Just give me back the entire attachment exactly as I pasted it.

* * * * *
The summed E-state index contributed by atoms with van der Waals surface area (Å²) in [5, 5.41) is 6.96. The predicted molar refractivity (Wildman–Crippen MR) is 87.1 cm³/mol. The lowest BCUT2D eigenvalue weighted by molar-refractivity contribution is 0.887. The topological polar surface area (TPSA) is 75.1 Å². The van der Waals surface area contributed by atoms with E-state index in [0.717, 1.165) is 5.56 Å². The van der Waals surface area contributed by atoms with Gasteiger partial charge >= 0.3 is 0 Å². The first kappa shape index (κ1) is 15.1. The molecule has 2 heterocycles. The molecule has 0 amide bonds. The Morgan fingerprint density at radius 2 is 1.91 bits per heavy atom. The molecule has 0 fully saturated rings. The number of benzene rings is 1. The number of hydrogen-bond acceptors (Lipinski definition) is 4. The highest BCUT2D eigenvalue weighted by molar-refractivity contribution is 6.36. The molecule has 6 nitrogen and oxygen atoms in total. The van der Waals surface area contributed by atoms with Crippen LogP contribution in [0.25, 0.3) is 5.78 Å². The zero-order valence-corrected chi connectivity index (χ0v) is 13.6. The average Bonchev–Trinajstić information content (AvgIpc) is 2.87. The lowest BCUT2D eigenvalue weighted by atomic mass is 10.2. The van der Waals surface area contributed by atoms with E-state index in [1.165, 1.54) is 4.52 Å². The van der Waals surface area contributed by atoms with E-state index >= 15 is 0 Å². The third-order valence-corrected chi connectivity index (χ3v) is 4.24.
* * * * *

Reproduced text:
The summed E-state index contributed by atoms with van der Waals surface area (Å²) in [5, 5.41) is 6.96. The predicted molar refractivity (Wildman–Crippen MR) is 87.1 cm³/mol. The lowest BCUT2D eigenvalue weighted by molar-refractivity contribution is 0.887. The topological polar surface area (TPSA) is 75.1 Å². The van der Waals surface area contributed by atoms with E-state index in [0.717, 1.165) is 5.56 Å². The van der Waals surface area contributed by atoms with Gasteiger partial charge >= 0.3 is 0 Å². The first kappa shape index (κ1) is 15.1. The molecule has 2 heterocycles. The molecule has 0 amide bonds. The Morgan fingerprint density at radius 2 is 1.91 bits per heavy atom. The molecule has 0 fully saturated rings. The number of benzene rings is 1. The number of hydrogen-bond acceptors (Lipinski definition) is 4. The highest BCUT2D eigenvalue weighted by molar-refractivity contribution is 6.36. The molecule has 6 nitrogen and oxygen atoms in total. The van der Waals surface area contributed by atoms with Crippen LogP contribution in [0.25, 0.3) is 5.78 Å². The zero-order valence-corrected chi connectivity index (χ0v) is 13.6. The average Bonchev–Trinajstić information content (AvgIpc) is 2.87. The lowest BCUT2D eigenvalue weighted by atomic mass is 10.2. The van der Waals surface area contributed by atoms with E-state index in [1.165, 1.54) is 4.52 Å². The van der Waals surface area contributed by atoms with E-state index >= 15 is 0 Å². The third-order valence-corrected chi connectivity index (χ3v) is 4.24.